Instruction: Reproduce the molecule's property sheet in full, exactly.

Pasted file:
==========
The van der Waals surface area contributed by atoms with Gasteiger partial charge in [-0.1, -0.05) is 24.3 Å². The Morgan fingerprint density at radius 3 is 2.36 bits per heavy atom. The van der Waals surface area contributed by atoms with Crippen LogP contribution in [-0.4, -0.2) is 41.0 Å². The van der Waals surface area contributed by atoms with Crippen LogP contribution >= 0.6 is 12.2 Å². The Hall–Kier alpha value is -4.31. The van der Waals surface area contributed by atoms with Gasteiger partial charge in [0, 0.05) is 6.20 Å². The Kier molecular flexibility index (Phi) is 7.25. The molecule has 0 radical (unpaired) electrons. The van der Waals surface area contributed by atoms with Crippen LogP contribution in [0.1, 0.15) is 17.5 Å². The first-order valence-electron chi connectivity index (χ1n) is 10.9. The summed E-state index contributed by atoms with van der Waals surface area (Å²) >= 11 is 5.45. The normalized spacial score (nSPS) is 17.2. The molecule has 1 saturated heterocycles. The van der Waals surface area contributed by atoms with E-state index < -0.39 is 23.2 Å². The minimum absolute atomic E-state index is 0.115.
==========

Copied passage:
The van der Waals surface area contributed by atoms with Gasteiger partial charge in [-0.1, -0.05) is 24.3 Å². The Morgan fingerprint density at radius 3 is 2.36 bits per heavy atom. The van der Waals surface area contributed by atoms with Crippen LogP contribution in [-0.4, -0.2) is 41.0 Å². The van der Waals surface area contributed by atoms with Crippen LogP contribution >= 0.6 is 12.2 Å². The Hall–Kier alpha value is -4.31. The van der Waals surface area contributed by atoms with Gasteiger partial charge in [0, 0.05) is 6.20 Å². The Kier molecular flexibility index (Phi) is 7.25. The molecule has 0 radical (unpaired) electrons. The van der Waals surface area contributed by atoms with Crippen LogP contribution in [0.1, 0.15) is 17.5 Å². The first-order valence-electron chi connectivity index (χ1n) is 10.9. The summed E-state index contributed by atoms with van der Waals surface area (Å²) >= 11 is 5.45. The normalized spacial score (nSPS) is 17.2. The molecule has 1 saturated heterocycles. The van der Waals surface area contributed by atoms with E-state index < -0.39 is 23.2 Å². The minimum absolute atomic E-state index is 0.115.